What Happens When You Go From High-Pulley To Low-Pulley Cable Crossovers?
The crossover is an excellent isolation move for the pecs that’s normally done with the upper pulleys, but what happens when you switch to the lower pulleys?
By Jimmy Peña MS, CSCS
Cable crossovers are a common addition to your repertoire for your chest. Because you’re working at only one joint — the shoulder — and keeping your elbows locked in a slightly bent position, it makes for an excellent isolation move as a flushing exercise at the end of your workout. Occasionally it can be done first as a pre-exhaust move.
The most common way to perform the cable crossover is from the high pulley. Either standing directly underneath the overhead bar or a few feet in front, the high-cable crossover is a single-joint move typically done at the end of your chest workout.
MAKE THIS CHANGE: ADJUST THE PULLEYS TO THE BOTTOM POSITION
Most commonly, the cable crossover is done from the upper pulleys, which puts emphasis on the lower and inner regions of your chest. As you might imagine, switching to the lower pulleys changes the angle of pull, helping you develop the upper/inner parts of the chest, which actually tend to be the sections most difficult for bodybuilders to develop. Like all single-joint flye movements, maintain a slight bend in your elbows as you bring your arms up and in front of you in a diagonal manner until your hands are in front of your face.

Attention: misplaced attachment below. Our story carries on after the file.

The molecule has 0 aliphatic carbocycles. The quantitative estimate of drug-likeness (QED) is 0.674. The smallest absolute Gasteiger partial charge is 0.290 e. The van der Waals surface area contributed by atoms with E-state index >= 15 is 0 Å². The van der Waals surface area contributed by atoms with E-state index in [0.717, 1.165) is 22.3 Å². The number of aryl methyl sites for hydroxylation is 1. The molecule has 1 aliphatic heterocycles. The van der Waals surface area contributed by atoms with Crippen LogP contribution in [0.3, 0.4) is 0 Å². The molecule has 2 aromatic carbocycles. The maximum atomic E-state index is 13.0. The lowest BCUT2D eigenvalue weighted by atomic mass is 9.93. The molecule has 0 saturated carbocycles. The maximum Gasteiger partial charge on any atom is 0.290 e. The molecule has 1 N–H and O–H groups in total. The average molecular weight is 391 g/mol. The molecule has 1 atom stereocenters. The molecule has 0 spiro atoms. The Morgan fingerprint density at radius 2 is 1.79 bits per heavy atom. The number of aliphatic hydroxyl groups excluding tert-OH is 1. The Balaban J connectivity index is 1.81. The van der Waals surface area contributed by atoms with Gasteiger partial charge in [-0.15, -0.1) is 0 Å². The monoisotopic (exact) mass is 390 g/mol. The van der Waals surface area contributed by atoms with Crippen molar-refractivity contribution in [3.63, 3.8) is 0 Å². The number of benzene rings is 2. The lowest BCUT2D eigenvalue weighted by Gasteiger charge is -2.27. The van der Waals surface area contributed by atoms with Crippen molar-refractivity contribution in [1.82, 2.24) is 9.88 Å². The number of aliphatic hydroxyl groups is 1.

GET THE BENEFITS FROM BOTH
The great thing about an adjustable cable crossover machine is that you can move the handles up and down the rods to allow you to work your chest from multiple angles. That’s important to consider since your chest is made up of so many fibers running in various directions, and by altering the line of pull from high to low and low to high, you increase your chances of engaging as many fibers as possible.